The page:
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Book Review - Linchpin: Are You Indispensable?

Book: Linchpin: Are You Indispensable?

Author: Seth Godin

Genre: Business, Psychology, Careers

Who does he think I am? That guy, Seth Godin, I mean. He writes directly to the reader, me, in an easy manner and dares to call me a genius? He'd call you a genius too by the way. Right off the bat in his book Linchpin: Are You Indispensable he suggests that we have all been a genius at some point in our lives. It was that moment when we came up with a solution to a problem where no one else could.

What he posits in this personal manifesto, as he calls it, is that whether we are an employee or an employer the rules of the Industrial age no longer work. That was the age where the boss set the rules and you did as you were told usually acting like a cog in the wheel. He gives a good account in his book showing the history of how we were trained and became these cogs. Seth says that being a cog sucks out our creativity and our ability to produce our best work. And, he says, we don’t have to leave our jobs to change that, nor does it matter whether you are the boss or the employee.

He reminds me that we no longer have travel agents, and many people trade stocks without a broker now. Times have definitely changed. I can even see where I have been the cog and been reasonably comfortable with it. Much easier to do the minimum required at my nine to five job with no thinking rather than put my ideas, and myself, on the line and get shot to pieces by the boss. Oh no! I’ll stay quiet thank you! But the dilemma becomes one where I don’t feel fulfilled in my job, or I’m just plain bored, or the job feels stagnant. So I get through it, day after day.

Seth sees a future where those who succeed will do so by leveraging their talent and creativity rather than by leaning in towards obedience. What he challenges the reader to do instead is become a linchpin in their organization (and organizations linchpins in their industry). That means being the person who is thinking outside of the box, doing the job for the love of it, solving problems before they become problems, and offering solutions or new ways of doing business. He wants us to train ourselves to matter, to be indispensible. He calls that doing your ‘art’ and says that the future is being written by the artists while the factory workers struggle, “the future belongs to chefs, not cooks…[it’s] really hard to find a chef book.”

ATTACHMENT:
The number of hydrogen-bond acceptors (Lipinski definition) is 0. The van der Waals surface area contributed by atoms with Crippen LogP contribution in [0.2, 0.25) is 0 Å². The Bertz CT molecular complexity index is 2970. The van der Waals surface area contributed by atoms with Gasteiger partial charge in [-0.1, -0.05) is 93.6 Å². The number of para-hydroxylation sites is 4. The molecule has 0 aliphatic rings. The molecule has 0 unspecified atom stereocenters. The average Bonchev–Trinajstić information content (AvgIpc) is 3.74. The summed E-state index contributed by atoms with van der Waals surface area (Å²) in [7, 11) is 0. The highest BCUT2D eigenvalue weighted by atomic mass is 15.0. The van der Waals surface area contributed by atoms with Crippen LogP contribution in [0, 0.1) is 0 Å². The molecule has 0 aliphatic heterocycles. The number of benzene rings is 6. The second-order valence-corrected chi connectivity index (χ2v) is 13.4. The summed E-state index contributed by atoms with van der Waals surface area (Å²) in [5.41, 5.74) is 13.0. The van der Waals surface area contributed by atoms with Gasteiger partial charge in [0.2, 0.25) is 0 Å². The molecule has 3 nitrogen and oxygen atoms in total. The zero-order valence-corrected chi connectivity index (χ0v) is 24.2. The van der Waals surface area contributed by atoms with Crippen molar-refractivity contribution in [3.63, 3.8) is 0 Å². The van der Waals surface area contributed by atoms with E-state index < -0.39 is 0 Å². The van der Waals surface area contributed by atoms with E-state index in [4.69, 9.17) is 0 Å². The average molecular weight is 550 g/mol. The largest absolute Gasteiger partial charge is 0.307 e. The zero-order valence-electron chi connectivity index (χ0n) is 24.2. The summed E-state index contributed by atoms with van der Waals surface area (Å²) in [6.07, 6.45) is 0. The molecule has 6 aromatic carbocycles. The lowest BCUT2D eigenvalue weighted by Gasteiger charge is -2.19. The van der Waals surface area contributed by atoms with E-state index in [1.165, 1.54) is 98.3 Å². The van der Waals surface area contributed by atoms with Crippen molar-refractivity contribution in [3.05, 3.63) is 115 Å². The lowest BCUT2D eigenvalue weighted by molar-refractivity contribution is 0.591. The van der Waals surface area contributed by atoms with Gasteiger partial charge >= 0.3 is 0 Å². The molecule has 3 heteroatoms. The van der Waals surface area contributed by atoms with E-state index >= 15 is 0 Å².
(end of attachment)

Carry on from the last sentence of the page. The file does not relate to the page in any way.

Will this be easy? Probably not and Seth says it will take emotional labor as you will have “to produce interactions that organizations and people care deeply about.” Yet in doing so you’ll get paid what you’re worth and if the company is downsizing you are less likely to be sent packing if customers and co-workers like you and know your name. As a company you are more likely to keep your customers when you invest in their needs emotionally thereby increasing organizational profits.

I really enjoyed this book and felt motivated to get up and do more. But the resistance came up immediately! This is what Seth calls the lizard brain which derails all good intentions. I highly recommend you read this book if you think there is more you could be doing in your job, your life, your organization, or even in the world. But be prepared to agree with Seth and then ignore what he is suggesting if you are anything like me. I really want to produce my ‘art’ but I’ve never looked at myself as creative and it definitely feels like it goes against the grain. Despite all this I do feel motivated and will move forward looking at my talents and creativity with new eyes in an economy and business world that I do feel is changing.

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